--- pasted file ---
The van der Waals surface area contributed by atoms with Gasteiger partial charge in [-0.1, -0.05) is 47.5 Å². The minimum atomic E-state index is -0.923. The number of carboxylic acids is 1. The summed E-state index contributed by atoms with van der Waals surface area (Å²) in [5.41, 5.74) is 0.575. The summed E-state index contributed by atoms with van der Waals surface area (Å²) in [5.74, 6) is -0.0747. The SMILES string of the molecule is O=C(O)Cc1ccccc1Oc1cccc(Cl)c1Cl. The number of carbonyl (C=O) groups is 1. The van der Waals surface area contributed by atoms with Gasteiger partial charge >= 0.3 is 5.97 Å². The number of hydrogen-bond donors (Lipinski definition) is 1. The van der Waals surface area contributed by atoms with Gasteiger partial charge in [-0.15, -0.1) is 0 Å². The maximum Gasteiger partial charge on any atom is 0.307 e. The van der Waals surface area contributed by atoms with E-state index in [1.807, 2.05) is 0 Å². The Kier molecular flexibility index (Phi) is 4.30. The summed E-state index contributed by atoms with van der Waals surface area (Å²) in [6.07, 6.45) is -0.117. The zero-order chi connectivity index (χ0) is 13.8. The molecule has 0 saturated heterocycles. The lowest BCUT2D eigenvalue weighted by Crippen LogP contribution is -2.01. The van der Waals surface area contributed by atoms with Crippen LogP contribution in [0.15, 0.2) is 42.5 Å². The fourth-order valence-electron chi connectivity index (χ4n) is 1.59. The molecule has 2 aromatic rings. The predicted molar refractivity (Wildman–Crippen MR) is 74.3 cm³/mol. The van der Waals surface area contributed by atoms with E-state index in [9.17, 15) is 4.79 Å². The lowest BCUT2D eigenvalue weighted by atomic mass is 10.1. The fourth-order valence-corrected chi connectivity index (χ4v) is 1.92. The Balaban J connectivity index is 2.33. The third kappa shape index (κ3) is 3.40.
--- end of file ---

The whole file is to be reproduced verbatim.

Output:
The van der Waals surface area contributed by atoms with Gasteiger partial charge in [-0.1, -0.05) is 47.5 Å². The minimum atomic E-state index is -0.923. The number of carboxylic acids is 1. The summed E-state index contributed by atoms with van der Waals surface area (Å²) in [5.41, 5.74) is 0.575. The summed E-state index contributed by atoms with van der Waals surface area (Å²) in [5.74, 6) is -0.0747. The SMILES string of the molecule is O=C(O)Cc1ccccc1Oc1cccc(Cl)c1Cl. The number of carbonyl (C=O) groups is 1. The van der Waals surface area contributed by atoms with Gasteiger partial charge >= 0.3 is 5.97 Å². The number of hydrogen-bond donors (Lipinski definition) is 1. The van der Waals surface area contributed by atoms with Gasteiger partial charge in [-0.15, -0.1) is 0 Å². The maximum Gasteiger partial charge on any atom is 0.307 e. The van der Waals surface area contributed by atoms with E-state index in [1.807, 2.05) is 0 Å². The Kier molecular flexibility index (Phi) is 4.30. The summed E-state index contributed by atoms with van der Waals surface area (Å²) in [6.07, 6.45) is -0.117. The zero-order chi connectivity index (χ0) is 13.8. The molecule has 0 saturated heterocycles. The lowest BCUT2D eigenvalue weighted by Crippen LogP contribution is -2.01. The van der Waals surface area contributed by atoms with Crippen LogP contribution in [0.15, 0.2) is 42.5 Å². The fourth-order valence-electron chi connectivity index (χ4n) is 1.59. The molecule has 2 aromatic rings. The predicted molar refractivity (Wildman–Crippen MR) is 74.3 cm³/mol. The van der Waals surface area contributed by atoms with E-state index in [9.17, 15) is 4.79 Å². The lowest BCUT2D eigenvalue weighted by atomic mass is 10.1. The fourth-order valence-corrected chi connectivity index (χ4v) is 1.92. The Balaban J connectivity index is 2.33. The third kappa shape index (κ3) is 3.40.